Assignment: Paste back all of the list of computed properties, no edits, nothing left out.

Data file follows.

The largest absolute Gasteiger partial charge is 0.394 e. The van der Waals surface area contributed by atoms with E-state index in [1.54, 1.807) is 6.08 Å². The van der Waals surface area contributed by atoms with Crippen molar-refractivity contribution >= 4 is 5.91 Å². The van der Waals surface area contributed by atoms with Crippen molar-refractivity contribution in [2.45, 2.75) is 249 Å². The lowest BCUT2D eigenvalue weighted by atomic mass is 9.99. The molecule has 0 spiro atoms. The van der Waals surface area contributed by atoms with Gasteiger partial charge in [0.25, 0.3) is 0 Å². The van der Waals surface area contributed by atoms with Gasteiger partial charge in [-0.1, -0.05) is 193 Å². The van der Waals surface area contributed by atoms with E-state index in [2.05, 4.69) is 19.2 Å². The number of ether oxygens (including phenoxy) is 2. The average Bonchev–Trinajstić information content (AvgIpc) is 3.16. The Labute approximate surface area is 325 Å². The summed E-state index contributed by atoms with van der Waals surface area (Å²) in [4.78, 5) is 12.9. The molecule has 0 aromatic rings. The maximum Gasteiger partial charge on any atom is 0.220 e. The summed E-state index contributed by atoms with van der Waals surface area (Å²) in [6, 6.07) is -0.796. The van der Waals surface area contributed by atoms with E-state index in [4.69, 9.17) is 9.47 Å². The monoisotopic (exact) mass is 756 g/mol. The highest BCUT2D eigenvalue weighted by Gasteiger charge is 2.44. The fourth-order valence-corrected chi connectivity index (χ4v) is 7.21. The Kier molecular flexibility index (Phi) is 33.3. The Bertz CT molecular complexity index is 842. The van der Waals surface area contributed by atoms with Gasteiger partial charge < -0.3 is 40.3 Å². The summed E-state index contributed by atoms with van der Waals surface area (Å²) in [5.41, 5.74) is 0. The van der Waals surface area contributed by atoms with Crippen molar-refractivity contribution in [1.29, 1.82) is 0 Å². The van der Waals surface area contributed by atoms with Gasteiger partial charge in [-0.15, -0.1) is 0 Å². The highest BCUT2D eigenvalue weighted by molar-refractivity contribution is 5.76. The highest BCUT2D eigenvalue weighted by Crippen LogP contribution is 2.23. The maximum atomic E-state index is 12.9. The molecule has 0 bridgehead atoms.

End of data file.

The largest absolute Gasteiger partial charge is 0.394 e. The van der Waals surface area contributed by atoms with E-state index in [1.54, 1.807) is 6.08 Å². The van der Waals surface area contributed by atoms with Crippen molar-refractivity contribution >= 4 is 5.91 Å². The van der Waals surface area contributed by atoms with Crippen molar-refractivity contribution in [2.45, 2.75) is 249 Å². The lowest BCUT2D eigenvalue weighted by atomic mass is 9.99. The molecule has 0 spiro atoms. The van der Waals surface area contributed by atoms with Gasteiger partial charge in [0.25, 0.3) is 0 Å². The van der Waals surface area contributed by atoms with Gasteiger partial charge in [-0.1, -0.05) is 193 Å². The van der Waals surface area contributed by atoms with E-state index in [2.05, 4.69) is 19.2 Å². The number of ether oxygens (including phenoxy) is 2. The average Bonchev–Trinajstić information content (AvgIpc) is 3.16. The Labute approximate surface area is 325 Å². The summed E-state index contributed by atoms with van der Waals surface area (Å²) in [4.78, 5) is 12.9. The molecule has 0 aromatic rings. The maximum Gasteiger partial charge on any atom is 0.220 e. The summed E-state index contributed by atoms with van der Waals surface area (Å²) in [6, 6.07) is -0.796. The van der Waals surface area contributed by atoms with E-state index in [4.69, 9.17) is 9.47 Å². The monoisotopic (exact) mass is 756 g/mol. The highest BCUT2D eigenvalue weighted by Gasteiger charge is 2.44. The fourth-order valence-corrected chi connectivity index (χ4v) is 7.21. The Kier molecular flexibility index (Phi) is 33.3. The Bertz CT molecular complexity index is 842. The van der Waals surface area contributed by atoms with Gasteiger partial charge < -0.3 is 40.3 Å². The summed E-state index contributed by atoms with van der Waals surface area (Å²) in [5.41, 5.74) is 0. The van der Waals surface area contributed by atoms with Crippen molar-refractivity contribution in [1.29, 1.82) is 0 Å². The van der Waals surface area contributed by atoms with Gasteiger partial charge in [-0.15, -0.1) is 0 Å². The highest BCUT2D eigenvalue weighted by molar-refractivity contribution is 5.76. The highest BCUT2D eigenvalue weighted by Crippen LogP contribution is 2.23. The maximum atomic E-state index is 12.9. The molecule has 0 bridgehead atoms.